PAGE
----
Review: Dudok Quartet Amsterdam Gave an Inspired Performance

Dudok Quartet Amsterdam offered a sensitive touch on Friday. Photo by Marco Borggreve.

Dudok Quartet Amsterdam returned to the Northwestern Winter Chamber Music Festival on Sunday evening with a program of music from France, with a work by the Austrian Franz Joseph Haydn thrown in. As was case in their last appearance at Evanston’s Pik-Staiger Hall in 2018, this young group showed off a wonderful light handed touch and exquisite ensemble interaction. Just as importantly, the Dudok Quartet Amsterdam preceded the performances with excellent explanations of the music and, in doing so, established a nice rapport with the audience.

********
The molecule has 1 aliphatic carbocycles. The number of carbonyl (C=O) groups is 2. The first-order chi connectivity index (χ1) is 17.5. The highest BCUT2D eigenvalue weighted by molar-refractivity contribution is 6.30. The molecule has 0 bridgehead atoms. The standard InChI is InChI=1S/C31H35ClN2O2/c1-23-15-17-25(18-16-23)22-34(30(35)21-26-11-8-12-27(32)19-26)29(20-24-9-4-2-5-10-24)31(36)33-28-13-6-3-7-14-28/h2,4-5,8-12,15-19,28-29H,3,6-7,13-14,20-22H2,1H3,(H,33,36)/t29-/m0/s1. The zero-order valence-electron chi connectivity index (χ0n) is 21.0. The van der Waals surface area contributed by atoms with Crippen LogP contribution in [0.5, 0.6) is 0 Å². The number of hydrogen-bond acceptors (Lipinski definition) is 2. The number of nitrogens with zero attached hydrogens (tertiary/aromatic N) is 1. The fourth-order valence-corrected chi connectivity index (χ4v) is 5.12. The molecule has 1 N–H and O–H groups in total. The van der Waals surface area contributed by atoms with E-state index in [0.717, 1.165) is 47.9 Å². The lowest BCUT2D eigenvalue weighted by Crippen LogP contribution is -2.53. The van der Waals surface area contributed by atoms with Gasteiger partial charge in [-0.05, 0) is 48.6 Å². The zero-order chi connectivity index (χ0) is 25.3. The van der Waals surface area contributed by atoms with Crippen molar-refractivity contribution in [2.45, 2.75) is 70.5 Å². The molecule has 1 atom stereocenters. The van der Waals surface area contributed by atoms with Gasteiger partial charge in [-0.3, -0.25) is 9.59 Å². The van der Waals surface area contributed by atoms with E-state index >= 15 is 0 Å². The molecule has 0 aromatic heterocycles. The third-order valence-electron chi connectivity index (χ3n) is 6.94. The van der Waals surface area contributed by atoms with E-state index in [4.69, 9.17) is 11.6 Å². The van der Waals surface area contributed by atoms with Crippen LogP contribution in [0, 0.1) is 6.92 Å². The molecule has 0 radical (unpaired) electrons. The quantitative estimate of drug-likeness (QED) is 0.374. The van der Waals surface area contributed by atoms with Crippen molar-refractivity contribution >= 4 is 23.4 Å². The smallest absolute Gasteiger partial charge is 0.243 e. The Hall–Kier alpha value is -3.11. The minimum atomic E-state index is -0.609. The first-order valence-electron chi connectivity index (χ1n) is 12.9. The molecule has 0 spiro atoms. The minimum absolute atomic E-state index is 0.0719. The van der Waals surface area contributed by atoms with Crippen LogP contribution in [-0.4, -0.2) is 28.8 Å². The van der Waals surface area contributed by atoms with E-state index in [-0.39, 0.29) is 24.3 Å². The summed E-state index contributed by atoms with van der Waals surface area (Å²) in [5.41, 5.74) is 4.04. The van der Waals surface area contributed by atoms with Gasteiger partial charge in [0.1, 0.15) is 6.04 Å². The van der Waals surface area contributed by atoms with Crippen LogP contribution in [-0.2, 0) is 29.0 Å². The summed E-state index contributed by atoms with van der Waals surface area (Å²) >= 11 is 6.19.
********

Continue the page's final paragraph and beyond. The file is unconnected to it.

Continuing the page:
The first half of the concert concerned the 18th century, starting with Jean-Philippe Rameau, an oddity since this baroque French composer was active decades before the string quartet line-up came into vogue. Dudok cellist David Faber arranged a suite from Rameau’s Opera of 1737, Castor and Pollux. In doing so, he enabled performance of music from an age that is rarely, if ever, heard in string quartet concerts. It was a very nice departure from the norm.

Castor and Pollux was a perfect vehicle for the Dudoks to show off their subtle touch and careful interplay between one another. Rather than bombast and fire, most passages were lyrical, with the two violins playing melodies in counterpoint separated by major thirds and other small intervals. The viola and cello were wonderful complements, sometimes trading the melodies with the violins. Faber might have arranged for his cello to have a bit more prominence in the mix, but it was still very enjoyable, nevertheless.

Dudok Quartet Amsterdam show off their electronic sheet music. Photo by Marco Borggreve.